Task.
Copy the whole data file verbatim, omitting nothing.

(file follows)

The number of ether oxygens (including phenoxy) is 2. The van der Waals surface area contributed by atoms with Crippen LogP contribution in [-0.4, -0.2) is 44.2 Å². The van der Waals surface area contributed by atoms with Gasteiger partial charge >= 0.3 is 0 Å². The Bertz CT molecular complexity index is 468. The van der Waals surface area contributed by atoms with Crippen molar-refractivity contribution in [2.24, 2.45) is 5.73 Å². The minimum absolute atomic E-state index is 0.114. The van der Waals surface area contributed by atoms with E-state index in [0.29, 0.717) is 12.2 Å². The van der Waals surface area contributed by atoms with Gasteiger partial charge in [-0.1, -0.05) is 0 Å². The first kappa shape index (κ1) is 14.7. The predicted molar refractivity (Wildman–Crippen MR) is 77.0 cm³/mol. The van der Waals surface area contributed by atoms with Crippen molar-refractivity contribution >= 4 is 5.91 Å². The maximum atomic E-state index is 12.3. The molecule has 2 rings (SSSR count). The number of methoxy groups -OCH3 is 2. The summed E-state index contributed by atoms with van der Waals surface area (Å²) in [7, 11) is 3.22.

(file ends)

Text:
The number of ether oxygens (including phenoxy) is 2. The van der Waals surface area contributed by atoms with Crippen LogP contribution in [-0.4, -0.2) is 44.2 Å². The van der Waals surface area contributed by atoms with Gasteiger partial charge >= 0.3 is 0 Å². The Bertz CT molecular complexity index is 468. The van der Waals surface area contributed by atoms with Crippen molar-refractivity contribution in [2.24, 2.45) is 5.73 Å². The minimum absolute atomic E-state index is 0.114. The van der Waals surface area contributed by atoms with E-state index in [0.29, 0.717) is 12.2 Å². The van der Waals surface area contributed by atoms with Gasteiger partial charge in [-0.1, -0.05) is 0 Å². The first kappa shape index (κ1) is 14.7. The predicted molar refractivity (Wildman–Crippen MR) is 77.0 cm³/mol. The van der Waals surface area contributed by atoms with Crippen molar-refractivity contribution >= 4 is 5.91 Å². The maximum atomic E-state index is 12.3. The molecule has 2 rings (SSSR count). The number of methoxy groups -OCH3 is 2. The summed E-state index contributed by atoms with van der Waals surface area (Å²) in [7, 11) is 3.22.